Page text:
On the 8th of June the main unions AITUC, CITU, HMS, INTUC, UTUC formed a ‘joint action committee’ to ‘support’ the strike. Although this committee dominated by AITUC had no formal link with neither the Maruti workers nor the new Maruti union in formation, it became the main broker and spokesperson of the strike. Often quoted ‘representatives’ were union leaders from Honda HMSI, Hero Honda Dharuhera and Rico Auto. On the 9th of June this action committee mobilised “workers of 50 to 60 factories in Gurgaon”, around 1,000 to 2,000 union members gathered in front of the gates. Sachdeva, secretary, AITUC, said, “As we are a major union in this area, it’s our prime responsibility to support any cause that involves the rights of our affiliated workers. We are observing a day’s satyagraha at the entrance of Maruti’s Manesar plant. If the management doesn’t accept our demands today, the workers of other neighbouring plants will go on a day’s strike.” “We are calling for the termination of the 11 workers to be revoked. The workforce says it will only start production when the 11 are taken back and given assurances they [management] will not interfere in the union.” (Business Standard, 10th of June 2011) From then on no other demands and concerns of the workers were mentioned.

Q: What are the other conditions that you have asked the management to agree with and what conditions has the management agreed to comply with?
A: There is just one agreement. All the 11 workers should be taken back.
Q: Is that the only demand?
A: At the moment.
(Interview with Gurudas Dasgupta, All India Trade Union Congress (AITUC) General Secretary, CNBC, 16th of June 2011)

On 10th of June the over-all pressure on the striking workers increased and pushed them further into the arms of the main unions. “The Haryana government has, under the provisions of the Industrial Depute Act, 1947, referred the matter of ongoing strike in Maruti Suzuki Udyog Ltd, Manesar, by the workers to the competent labour court and has also passed the orders prohibiting the continuance of the strike in the industrial unit,” Minister of State for Labour and Employment Shiv Charan Lal Sharma said in a statement. The strike was officially called ‘illegal’.

Two truckloads additional police arrived on the factory premises. “Though the Gurgaon district magistrate said deployment of additional forces inside the 600-acre premises was just a precautionary measure, sources informed that striking workers could be booted out of the factory with the use of police force. “We have a court order that allows us to evict these workers from the factory citing protection of the equipment,” said RC Bhargava, chairman, MSIL, adding police were there only as a precautionary measure. Ravinder Kulharia, a striking worker, said workers feared for their lives. “We do not understand as to why the administration has moved such a large number of police personnel when we have been on peaceful strike from the beginning,” he said. (Hindustan Times, 10th of June 2011)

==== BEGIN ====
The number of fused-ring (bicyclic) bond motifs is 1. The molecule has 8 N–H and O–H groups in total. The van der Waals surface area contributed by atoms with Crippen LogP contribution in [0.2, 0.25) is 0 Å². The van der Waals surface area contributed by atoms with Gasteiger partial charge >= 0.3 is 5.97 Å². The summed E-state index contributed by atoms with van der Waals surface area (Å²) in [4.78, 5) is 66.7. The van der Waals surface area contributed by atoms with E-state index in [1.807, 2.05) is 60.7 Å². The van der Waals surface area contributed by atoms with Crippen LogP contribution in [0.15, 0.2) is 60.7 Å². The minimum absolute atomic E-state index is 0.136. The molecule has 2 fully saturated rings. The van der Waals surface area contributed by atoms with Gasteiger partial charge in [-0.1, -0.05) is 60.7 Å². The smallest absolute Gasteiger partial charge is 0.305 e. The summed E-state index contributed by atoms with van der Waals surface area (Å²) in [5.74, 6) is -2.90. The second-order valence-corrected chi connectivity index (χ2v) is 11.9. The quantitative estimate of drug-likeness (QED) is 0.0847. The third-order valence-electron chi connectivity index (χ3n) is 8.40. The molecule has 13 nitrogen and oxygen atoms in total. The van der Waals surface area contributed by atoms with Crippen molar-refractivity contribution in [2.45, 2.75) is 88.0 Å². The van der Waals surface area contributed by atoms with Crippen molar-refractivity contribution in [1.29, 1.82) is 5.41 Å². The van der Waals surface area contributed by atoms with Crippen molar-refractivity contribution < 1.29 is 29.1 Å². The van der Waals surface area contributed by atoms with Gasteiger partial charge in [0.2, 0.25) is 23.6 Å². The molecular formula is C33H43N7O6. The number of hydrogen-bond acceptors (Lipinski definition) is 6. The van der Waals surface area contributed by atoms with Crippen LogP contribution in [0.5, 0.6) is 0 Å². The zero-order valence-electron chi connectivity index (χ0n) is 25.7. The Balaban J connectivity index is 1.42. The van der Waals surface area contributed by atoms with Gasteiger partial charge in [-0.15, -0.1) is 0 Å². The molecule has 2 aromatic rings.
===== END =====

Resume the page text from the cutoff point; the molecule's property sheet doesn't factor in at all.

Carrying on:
Workers probably knew beforehand that the strike was ‘illegal’ and it is unlikely that the state would have used police-force to expel 2,000 workers from a modern car plant in one of the main industrial areas in the current situation. Nevertheless, the pressure on workers increased and around 250 workers decided to leave the occupation on 10th of June. “I fell sick. I was relieved at 3am as there was no medicine in the factory’s dispensary,” said one of the workers who has left the factory. “There is only one toilet open for 2,500 workers. The rest have been locked.” At that point the unions kept on repeating that ‘the workers are in trouble’, although actually it looked like management and state were not sure what to do about the situation.

The strike started to kick in and to build up pressure. Maruti management repeatedly reassured the market that car dealers have 20 to 28 days stock and that the loss of 6,000 cars can be “made up for”. More importantly the impact of the strike was felt down the supply-chain. Due to lack of storage space around 200 to 250 of the suppliers, most of them located in the proximity of the plant, had to reduce or stop production. To add pressure on workers Maruti management announced that the company would go ahead with a ‘closure’ of the plant for the annual maintenance work from 20th to 25th of June 2011.

On 12th of June Maruti Suzuki management offered to take back 5 of the 11 sacked workers, but the union refuses. “The management has agreed to reinstate five of the 11 sacked workers. However, we want all the employees to be taken back. Besides, the company has to give us an assurance in writing of not taking any disciplinary action,” said Shiv Kumar, a sacked technician. Kumar has been nominated as the general secretary of the new union.